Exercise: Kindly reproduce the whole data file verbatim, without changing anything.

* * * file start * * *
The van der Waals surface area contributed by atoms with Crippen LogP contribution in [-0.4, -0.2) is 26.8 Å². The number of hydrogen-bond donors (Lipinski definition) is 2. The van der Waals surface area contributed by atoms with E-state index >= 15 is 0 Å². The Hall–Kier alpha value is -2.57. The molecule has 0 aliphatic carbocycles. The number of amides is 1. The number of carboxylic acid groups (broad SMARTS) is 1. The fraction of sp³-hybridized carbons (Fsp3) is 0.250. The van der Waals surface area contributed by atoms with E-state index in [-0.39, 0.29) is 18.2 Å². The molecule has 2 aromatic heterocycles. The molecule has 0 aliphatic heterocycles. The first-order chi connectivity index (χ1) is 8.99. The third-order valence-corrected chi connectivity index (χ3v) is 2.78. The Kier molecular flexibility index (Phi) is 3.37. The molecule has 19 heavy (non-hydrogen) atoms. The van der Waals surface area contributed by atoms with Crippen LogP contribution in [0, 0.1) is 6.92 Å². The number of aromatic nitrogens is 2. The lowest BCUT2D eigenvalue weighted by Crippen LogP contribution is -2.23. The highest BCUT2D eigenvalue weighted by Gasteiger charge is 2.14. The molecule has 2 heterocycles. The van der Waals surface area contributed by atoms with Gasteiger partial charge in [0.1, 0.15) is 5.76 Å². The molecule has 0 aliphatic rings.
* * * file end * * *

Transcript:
The van der Waals surface area contributed by atoms with Crippen LogP contribution in [-0.4, -0.2) is 26.8 Å². The number of hydrogen-bond donors (Lipinski definition) is 2. The van der Waals surface area contributed by atoms with E-state index >= 15 is 0 Å². The Hall–Kier alpha value is -2.57. The molecule has 0 aliphatic carbocycles. The number of amides is 1. The number of carboxylic acid groups (broad SMARTS) is 1. The fraction of sp³-hybridized carbons (Fsp3) is 0.250. The van der Waals surface area contributed by atoms with E-state index in [-0.39, 0.29) is 18.2 Å². The molecule has 2 aromatic heterocycles. The molecule has 0 aliphatic heterocycles. The first-order chi connectivity index (χ1) is 8.99. The third-order valence-corrected chi connectivity index (χ3v) is 2.78. The Kier molecular flexibility index (Phi) is 3.37. The molecule has 19 heavy (non-hydrogen) atoms. The van der Waals surface area contributed by atoms with Crippen LogP contribution in [0, 0.1) is 6.92 Å². The number of aromatic nitrogens is 2. The lowest BCUT2D eigenvalue weighted by Crippen LogP contribution is -2.23. The highest BCUT2D eigenvalue weighted by Gasteiger charge is 2.14. The molecule has 2 heterocycles. The van der Waals surface area contributed by atoms with Gasteiger partial charge in [0.1, 0.15) is 5.76 Å². The molecule has 0 aliphatic rings.